The memoir mine: Social and cultural issues
All of us grew up somewhere. That somewhere included a social and cultural setting. For me, the tiny berg of Moose Pass, Alaska deeply influenced my first dozen years. Insular, yet inherently limiting, Moose Pass was home for five years. After my family moved to Anchorage, we drove the hundred miles to Moose Pass almost every weekend to visit grandparents, aunts and uncles, cousins, and friends.
I still associate Moose Pass with the safety and comfort of family. But in 1965, I burst out of that cocoon on a 22,000 mile camping trip that took in Canada, the U.S., and Mexico. We called that journey of discovery The Drive in ’65. I wrote about it in a memoir by the same name, to be published in mid-2020.
For others, the social or cultural setting was a cult, or a family plagued by mental illness. Maybe the New York theater environment, or Chinatown in San Francisco. Was your environment cookie-cutter suburbia? A ranch miles from the nearest neighbor? Our childhood experience of places and circumstances defines and sometimes limits us. Consequently, our escape or separation becomes an awakening to new realities, and broadens our horizons.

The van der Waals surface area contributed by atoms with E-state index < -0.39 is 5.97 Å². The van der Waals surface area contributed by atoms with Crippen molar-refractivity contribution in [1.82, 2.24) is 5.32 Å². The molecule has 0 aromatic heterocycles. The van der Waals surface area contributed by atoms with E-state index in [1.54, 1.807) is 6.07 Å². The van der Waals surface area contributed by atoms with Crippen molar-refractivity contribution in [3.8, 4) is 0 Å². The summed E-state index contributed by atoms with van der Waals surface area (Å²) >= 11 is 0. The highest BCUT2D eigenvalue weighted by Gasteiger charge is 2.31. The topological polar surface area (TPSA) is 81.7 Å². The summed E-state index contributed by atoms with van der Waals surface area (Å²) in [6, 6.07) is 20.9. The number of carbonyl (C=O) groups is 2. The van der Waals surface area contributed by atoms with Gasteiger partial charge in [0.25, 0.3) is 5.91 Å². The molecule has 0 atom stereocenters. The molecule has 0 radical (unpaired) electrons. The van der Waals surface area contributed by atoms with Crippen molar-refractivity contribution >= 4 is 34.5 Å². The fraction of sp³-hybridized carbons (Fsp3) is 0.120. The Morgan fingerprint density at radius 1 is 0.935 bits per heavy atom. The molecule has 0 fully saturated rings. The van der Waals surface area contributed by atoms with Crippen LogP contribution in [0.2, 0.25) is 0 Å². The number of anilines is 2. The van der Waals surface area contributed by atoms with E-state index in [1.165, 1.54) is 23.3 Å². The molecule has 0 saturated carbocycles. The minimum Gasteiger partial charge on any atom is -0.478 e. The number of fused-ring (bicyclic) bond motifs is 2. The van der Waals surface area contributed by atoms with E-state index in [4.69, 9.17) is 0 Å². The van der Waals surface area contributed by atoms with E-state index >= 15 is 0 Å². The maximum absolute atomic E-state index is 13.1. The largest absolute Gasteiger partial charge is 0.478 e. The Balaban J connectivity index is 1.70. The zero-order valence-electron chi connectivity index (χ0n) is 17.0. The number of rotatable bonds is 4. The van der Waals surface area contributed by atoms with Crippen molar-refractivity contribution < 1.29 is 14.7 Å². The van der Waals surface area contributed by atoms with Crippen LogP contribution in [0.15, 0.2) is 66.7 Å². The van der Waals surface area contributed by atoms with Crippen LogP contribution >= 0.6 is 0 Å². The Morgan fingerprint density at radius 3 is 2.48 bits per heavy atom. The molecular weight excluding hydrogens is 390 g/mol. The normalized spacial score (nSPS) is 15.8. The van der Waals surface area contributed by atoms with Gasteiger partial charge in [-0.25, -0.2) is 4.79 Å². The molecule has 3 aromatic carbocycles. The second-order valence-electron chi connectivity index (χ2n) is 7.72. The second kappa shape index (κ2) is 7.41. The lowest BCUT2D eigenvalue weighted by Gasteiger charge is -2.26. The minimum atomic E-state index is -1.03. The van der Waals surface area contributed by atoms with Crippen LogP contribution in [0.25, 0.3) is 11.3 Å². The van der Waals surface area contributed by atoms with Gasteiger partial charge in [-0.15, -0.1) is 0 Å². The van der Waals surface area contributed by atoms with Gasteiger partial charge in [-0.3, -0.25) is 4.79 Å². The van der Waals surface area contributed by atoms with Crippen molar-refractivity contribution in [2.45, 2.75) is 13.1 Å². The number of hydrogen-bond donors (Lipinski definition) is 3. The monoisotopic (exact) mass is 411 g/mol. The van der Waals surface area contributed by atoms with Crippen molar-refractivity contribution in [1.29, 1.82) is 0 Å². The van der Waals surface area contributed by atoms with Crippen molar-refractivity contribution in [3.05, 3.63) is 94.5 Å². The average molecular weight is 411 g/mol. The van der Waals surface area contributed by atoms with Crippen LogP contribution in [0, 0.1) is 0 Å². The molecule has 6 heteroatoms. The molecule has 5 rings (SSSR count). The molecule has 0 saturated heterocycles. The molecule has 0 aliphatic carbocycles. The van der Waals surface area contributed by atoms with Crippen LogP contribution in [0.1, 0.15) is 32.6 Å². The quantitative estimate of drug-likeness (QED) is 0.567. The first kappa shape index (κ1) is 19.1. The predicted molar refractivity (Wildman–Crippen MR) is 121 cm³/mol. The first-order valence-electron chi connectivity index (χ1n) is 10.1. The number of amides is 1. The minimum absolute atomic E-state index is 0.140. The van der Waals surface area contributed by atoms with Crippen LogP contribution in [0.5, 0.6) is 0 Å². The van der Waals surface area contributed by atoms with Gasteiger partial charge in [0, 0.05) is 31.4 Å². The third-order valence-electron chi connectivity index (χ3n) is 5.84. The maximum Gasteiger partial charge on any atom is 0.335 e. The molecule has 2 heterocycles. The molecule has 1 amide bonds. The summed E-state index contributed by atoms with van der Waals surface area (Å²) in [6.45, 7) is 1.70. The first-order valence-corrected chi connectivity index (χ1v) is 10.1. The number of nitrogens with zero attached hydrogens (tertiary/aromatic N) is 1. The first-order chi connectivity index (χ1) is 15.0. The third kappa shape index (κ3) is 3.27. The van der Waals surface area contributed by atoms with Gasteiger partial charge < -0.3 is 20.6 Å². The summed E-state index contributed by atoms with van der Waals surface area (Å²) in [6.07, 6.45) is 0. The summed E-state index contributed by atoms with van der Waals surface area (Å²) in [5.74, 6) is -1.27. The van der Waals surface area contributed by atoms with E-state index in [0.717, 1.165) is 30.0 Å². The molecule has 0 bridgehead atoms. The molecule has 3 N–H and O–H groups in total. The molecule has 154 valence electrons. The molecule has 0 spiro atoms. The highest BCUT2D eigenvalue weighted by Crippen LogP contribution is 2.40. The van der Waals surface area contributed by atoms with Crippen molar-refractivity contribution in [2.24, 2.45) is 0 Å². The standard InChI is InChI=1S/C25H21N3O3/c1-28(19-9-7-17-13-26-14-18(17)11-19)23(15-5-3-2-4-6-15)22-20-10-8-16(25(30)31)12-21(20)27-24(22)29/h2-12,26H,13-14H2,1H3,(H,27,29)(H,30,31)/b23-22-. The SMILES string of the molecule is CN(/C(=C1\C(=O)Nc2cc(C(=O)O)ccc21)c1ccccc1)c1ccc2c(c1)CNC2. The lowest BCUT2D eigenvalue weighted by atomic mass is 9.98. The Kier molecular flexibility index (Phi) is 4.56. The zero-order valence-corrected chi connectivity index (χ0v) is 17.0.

One example: Hillbilly Elegy
Hillbilly Elegy, a moving memoir by J.D. Vance, falls squarely in this category. I read the book a couple of years ago, and have recommended it often. Vance grew up in a cycle of poverty, abuse, and alcoholism in the Rust Belt of industrial Ohio. His escape gave him the perspective to write about the forces that trapped his family–and their broader subculture–in circumstances they feel powerless to change. The social commentary is as powerful as Vance’s personal story. Vance returned to Ohio three years ago to found a nonprofit to improve some of the social and cultural problems he grew up with.
What about your memoir?
Have you thought of writing a memoir? Consider your life experiences and environment, and you may find unexpected inspiration in your own story.
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